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And Mingo Was His Name
ANDREW LAWRENCE
April 15, 2013
LSU pass-rush prospect Barkevious Mingo is ready to be known for something other than his moniker
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April 15, 2013

And Mingo Was His Name

LSU pass-rush prospect Barkevious Mingo is ready to be known for something other than his moniker

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BIG BOARD

A periodic look at some of the most intriguing draft prospects in sports

First things first: that name. How in the world did Barbara Johnson and Hugh Mingo settle on Barkevious for their third son? Simple. Mom started with the first part of her name, suffixed it with the tail end of cousin Alkevious's, and Dad went along with it.

Barbara's handiwork, says Barkevious, 22, ensured that she "had to work with me every day to make sure I spelled my name right" as a kid. But correct spelling never guaranteed correct pronunciation, and it wasn't until the high school basketball and track star was reborn as one of the best linebacker-end prospects in the country that bar-KEE-vee-us started to roll more smoothly off the tongues of folks in his hometown of West Monroe, La. That and a particular online competition. In April 2009, riding popularity befitting a blue-chip prospect, Barkevious Mingo upset the likes of Iris Macadangdang, Taco Vandervelde and Crystal Metheny—all real people—for the title of Name of the Year in an online poll. When Mingo arrived at LSU that fall, locals were greeting him with cellphone pictures of the dogs they'd named after him.

But by the time of LSU's pro day, on March 27, those most close to him had taken to calling Mingo by his childhood nickname of KeKe. There the 6'4", 237-pound pass rusher kept representatives for all 32 NFL teams mesmerized during a series of speed, agility and field drills. From a set of bleachers far from the action, Johnson looked on—flanked by sons Hugh Jr. (a.k.a. Mookie), Hughtavious (Taye), Malik (Leekie) and LaDarain (Dee)—as KeKe put up eye-popping numbers.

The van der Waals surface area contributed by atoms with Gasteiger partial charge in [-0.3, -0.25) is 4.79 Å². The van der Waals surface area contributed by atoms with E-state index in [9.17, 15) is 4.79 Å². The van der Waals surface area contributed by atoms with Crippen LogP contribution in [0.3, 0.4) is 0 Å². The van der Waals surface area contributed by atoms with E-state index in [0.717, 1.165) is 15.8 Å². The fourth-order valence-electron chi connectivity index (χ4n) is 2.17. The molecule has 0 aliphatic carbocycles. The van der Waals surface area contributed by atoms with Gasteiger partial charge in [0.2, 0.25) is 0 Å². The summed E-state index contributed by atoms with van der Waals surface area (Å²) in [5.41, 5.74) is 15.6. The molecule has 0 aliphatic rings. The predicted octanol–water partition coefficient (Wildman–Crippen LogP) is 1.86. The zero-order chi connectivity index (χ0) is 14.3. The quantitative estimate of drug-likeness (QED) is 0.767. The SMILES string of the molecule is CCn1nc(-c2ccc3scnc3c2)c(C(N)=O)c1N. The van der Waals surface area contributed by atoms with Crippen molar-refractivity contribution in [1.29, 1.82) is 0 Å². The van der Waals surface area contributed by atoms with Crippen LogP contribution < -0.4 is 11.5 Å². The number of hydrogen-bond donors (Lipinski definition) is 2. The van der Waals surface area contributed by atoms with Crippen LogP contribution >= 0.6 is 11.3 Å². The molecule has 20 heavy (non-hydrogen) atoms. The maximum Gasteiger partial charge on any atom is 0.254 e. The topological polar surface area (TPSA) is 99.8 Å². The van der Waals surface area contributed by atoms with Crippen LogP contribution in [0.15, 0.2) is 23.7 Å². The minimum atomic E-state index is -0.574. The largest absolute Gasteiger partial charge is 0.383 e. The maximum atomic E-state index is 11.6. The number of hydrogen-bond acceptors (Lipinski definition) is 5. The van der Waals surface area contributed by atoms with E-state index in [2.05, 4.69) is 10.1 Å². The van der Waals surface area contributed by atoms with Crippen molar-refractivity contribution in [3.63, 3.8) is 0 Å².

"He's winning in three of the athletic areas that would win a mismatch on the field," said Rams G.M. Les Snead. "We would like to have two of the three. Maybe even just one." But then this: "The thing that teams are trying to figure out is why his playing stats don't match."

Those stats: 60 tackles and 15 sacks (only 4½ as a junior) in 40 games at LSU, just 15 of them starts. Suddenly, Mingo looks less like the second coming of Giants defensive end Jason Pierre-Paul—another late bloomer, who anchored New York's Super Bowl XLVI--winning team—and more like Vernon Gholston, the Jets' sixth overall pick in 2008, who impressed in workouts but had zero career sacks before fizzling out of the league last year. Mingo has been projected to go as high as a top five pick and as low as the early 20s in the April 25 draft, and the deliberation process over his potential speaks volumes about the leaguewide rush to crown America's Next Top Sackmaster.

PASS RUSHERS AND left tackles sit level in importance on the totem pole of NFL positions, just below quarterback, but there's an ironic difference in how the two positions are evaluated coming out of college. The measuring sticks for blind-side tackles are mostly innate—height, wingspan, butt size. Using the bigger is better rule of thumb, the great ones can be separated from the good ones with little more than an eyeball test.

Pass rushers can be evaluated by those measureables, but they also receive statistical credit for their work—sacks, tackles, pressures. And somehow, that extra information makes them more difficult to assess than tackles.

The best of the defensive-end crop tend to get gobbled up early in each draft. Fifty-eight edge rushers (defensive ends and outside linebackers) have appeared on All-Pro teams since 1997, and 35 of those have been first- or second-round picks. Teams are getting bolder. Last year, seven defensive ends were selected in the first 32 picks, a 16-year high; this year, six look to go in the first round.

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